MOSCOW—The day the Interior Ministry decided to close the criminal investigation against journalist Ivan Golunov of the independent Meduza news organization will be remembered as a moment of freedom for every Russian.
Police had detained Golunov on drug charges last week and he was facing more than 10 years in prison, but thanks to unprecedented journalistic solidarity, the authorities had to step back and admit that the reporter was framed.
On the day policemen were dragging a terrified Golunov around Moscow, Russian President Vladimir Putin was meeting with Chinese leader Xi Jinping at the St. Petersburg Economic Forum. Golunov’s investigators apparently had no idea that their criminal actions were spoiling both Russia’s and Putin’s reputation.
Last Thursday, the police planted bags of drugs in Golunov’s backpack and in his house; they even claimed that there was a “drug laboratory” in his one-room flat.
Clearly, whoever ordered the arrest of the well-known investigative reporter, who had been looking into police corruption, could not imagine the level of public fury that would follow.
Journalists protested against the repressive police system day and night; we all realized it was our freedom, our voices, that the police wanted to silence.
Victory came on Tuesday afternoon when Ivan, with his pet dog in his hands, walked free from his house arrest to meet the crowd of happy supporters, his friends and colleagues.
Russian police often frame Putin’s critics using the strict drug law, Article #228 of the criminal code, and another harsh article, #282, against “actions aimed at the incitement of hatred or enmity.”
The protests in favor of Golunov were also directed at the arbitrary use of those laws, and on the same day the Moscow police dropped their investigation of Golunov, a Chechen court freed Oyub Titiyev, the head of the Memorial human rights center in the city of Grozny. He too was arrested after police “found” drugs in his vehicle last January. From the day of his arrest, the entire international human rights community had been supporting Titiyev, insisting that the Chechen police had planted drugs in order to close down Memorial’s center in Grozny.
Many in the Russian journalistic community believed that they should continue the struggle for changes in the corrupt police system, where officers often violate their authority. “We have to deprive Russian law enforcement agencies of their repressive tools, to demand punishment for those who arrested Golunov and fabricated his case,” Irina Gordiyenko, a journalist at Novaya Gazeta, told The Daily Beast shortly after Interior Minister Vladimir Kolokoltsev shut down the criminal case against Golunov. The official admitted in his statement that there was no evidence whatsoever proving the journalist’s guilt.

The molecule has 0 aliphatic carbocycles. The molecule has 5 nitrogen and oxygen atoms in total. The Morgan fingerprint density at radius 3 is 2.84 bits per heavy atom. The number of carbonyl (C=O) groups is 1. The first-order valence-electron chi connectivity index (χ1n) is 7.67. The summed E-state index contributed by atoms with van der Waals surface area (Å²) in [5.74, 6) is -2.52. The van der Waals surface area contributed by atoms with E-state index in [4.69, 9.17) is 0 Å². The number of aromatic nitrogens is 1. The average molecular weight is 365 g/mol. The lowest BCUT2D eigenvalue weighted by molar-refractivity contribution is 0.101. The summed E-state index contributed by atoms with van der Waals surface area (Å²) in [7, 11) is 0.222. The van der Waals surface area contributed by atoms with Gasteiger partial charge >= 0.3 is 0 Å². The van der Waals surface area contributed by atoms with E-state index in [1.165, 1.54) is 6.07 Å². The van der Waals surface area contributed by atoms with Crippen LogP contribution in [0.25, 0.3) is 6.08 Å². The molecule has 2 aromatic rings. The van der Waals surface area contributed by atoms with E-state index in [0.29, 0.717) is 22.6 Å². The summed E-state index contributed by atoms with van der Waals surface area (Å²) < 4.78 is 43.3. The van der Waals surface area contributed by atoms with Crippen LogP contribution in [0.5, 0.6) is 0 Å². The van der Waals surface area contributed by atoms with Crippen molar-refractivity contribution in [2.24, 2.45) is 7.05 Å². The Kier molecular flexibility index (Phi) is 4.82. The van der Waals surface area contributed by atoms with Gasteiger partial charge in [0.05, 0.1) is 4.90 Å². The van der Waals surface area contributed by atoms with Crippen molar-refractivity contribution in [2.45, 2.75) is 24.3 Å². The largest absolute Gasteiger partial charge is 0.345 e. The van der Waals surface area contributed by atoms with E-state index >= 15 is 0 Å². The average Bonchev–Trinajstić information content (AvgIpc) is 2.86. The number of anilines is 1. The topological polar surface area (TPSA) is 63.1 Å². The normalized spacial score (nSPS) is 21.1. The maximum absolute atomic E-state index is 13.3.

To celebrate the victory, many friends raised their glasses on Tuesday night, toasted to change, to media freedom, and justice in Russia, where independent human rights defenders have reported on hundreds of fabricated criminal cases. But what felt like a fresh wind of positive reform disappeared on Wednesday, which was Russia Day, a national holiday.
Moscow police detained more than 400 peaceful demonstrators who joined the non-sanctioned march on Wednesday calling for punishment for Golunov’s investigators. People of all ages peacefully walked down Moscow’s central streets with “We Are Golunov” signs in their hands. It was a new fashionable symbol.
Leading publications, including the newspapers Kommersant, Vedomosti, and RBK, came out with “We Are Golunov” on their front pages. People printed the slogan on their T-shirts. A young woman showed up at a Kremlin rally dedicated to Russia Day wearing a “We Are Golunov” T-Shirt.
Golunov’s illegal detention inspired hundreds of Muscovites to join the non-sanctioned protest on Russia Day, in spite of the risk of detention.
Even the daughter of Kremlin spokesman Dmitry Peskov, Yelizaveta, joined the anti-government protest. Some participants noticed her, when she was shooting a video of the march with her cellphone.
One of the organizers of the march, journalist Yevgeny Berg, managed to call Alexander Gorbenko, a deputy Moscow mayor, a few seconds before police grabbed him.
“Yesterday you said that everything was going to be OK, what went wrong?” Berg demanded. “Police are detaining people right now in front of my eyes. Ordinary people without any banners, why?” Police detained Berg in the middle of the conversation. “They’ve just detained me, would you like to speak with the policemen, Alexander Nikolayevich?”
The Echo of Moscow radio station published a transcript of the conversation.
The illegal police actions became obvious to the entire country: For three days the clumsy, unprofessional police system aimed to break Golunov’s spirit. The reporter was in tears during his Friday court hearing. “I could never imagine I’d see my own funeral,” he said as he looked out from the courtroom cage at this friends and colleagues.
Instead of embracing the public demand for change, for reforms, Russia’s repressive machine acted in the only way it knows, detaining the protesters, including more than a dozen of the best Russian journalists.
“Some militia in black uniforms act like Nazis, grab, dragged people away from the Hermitage Garden in Moscow,” Zoya Svetova, a human rights defender, told The Daily Beast on Wednesday afternoon. “Nothing is going to change in Russia for as long as we have this authoritarian system of management; the authorities do not realize that this is a short-sighted method of choking the discontent.”